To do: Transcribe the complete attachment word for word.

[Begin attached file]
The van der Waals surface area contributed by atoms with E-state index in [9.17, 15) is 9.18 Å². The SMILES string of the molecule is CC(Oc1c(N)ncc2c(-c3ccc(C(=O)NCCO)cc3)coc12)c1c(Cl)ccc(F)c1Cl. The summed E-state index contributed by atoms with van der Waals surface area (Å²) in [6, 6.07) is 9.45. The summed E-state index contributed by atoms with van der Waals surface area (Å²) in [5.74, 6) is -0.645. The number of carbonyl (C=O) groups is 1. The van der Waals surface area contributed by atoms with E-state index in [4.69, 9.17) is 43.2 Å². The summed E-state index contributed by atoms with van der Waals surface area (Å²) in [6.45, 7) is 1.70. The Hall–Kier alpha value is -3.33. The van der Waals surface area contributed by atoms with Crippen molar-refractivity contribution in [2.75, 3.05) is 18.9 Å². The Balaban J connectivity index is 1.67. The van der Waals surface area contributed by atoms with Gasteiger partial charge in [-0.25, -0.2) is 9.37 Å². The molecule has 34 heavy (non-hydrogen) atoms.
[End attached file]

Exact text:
The van der Waals surface area contributed by atoms with E-state index in [9.17, 15) is 9.18 Å². The SMILES string of the molecule is CC(Oc1c(N)ncc2c(-c3ccc(C(=O)NCCO)cc3)coc12)c1c(Cl)ccc(F)c1Cl. The summed E-state index contributed by atoms with van der Waals surface area (Å²) in [6, 6.07) is 9.45. The summed E-state index contributed by atoms with van der Waals surface area (Å²) in [5.74, 6) is -0.645. The number of carbonyl (C=O) groups is 1. The van der Waals surface area contributed by atoms with E-state index in [4.69, 9.17) is 43.2 Å². The summed E-state index contributed by atoms with van der Waals surface area (Å²) in [6.45, 7) is 1.70. The Hall–Kier alpha value is -3.33. The van der Waals surface area contributed by atoms with Crippen molar-refractivity contribution in [2.75, 3.05) is 18.9 Å². The Balaban J connectivity index is 1.67. The van der Waals surface area contributed by atoms with Gasteiger partial charge in [-0.25, -0.2) is 9.37 Å². The molecule has 34 heavy (non-hydrogen) atoms.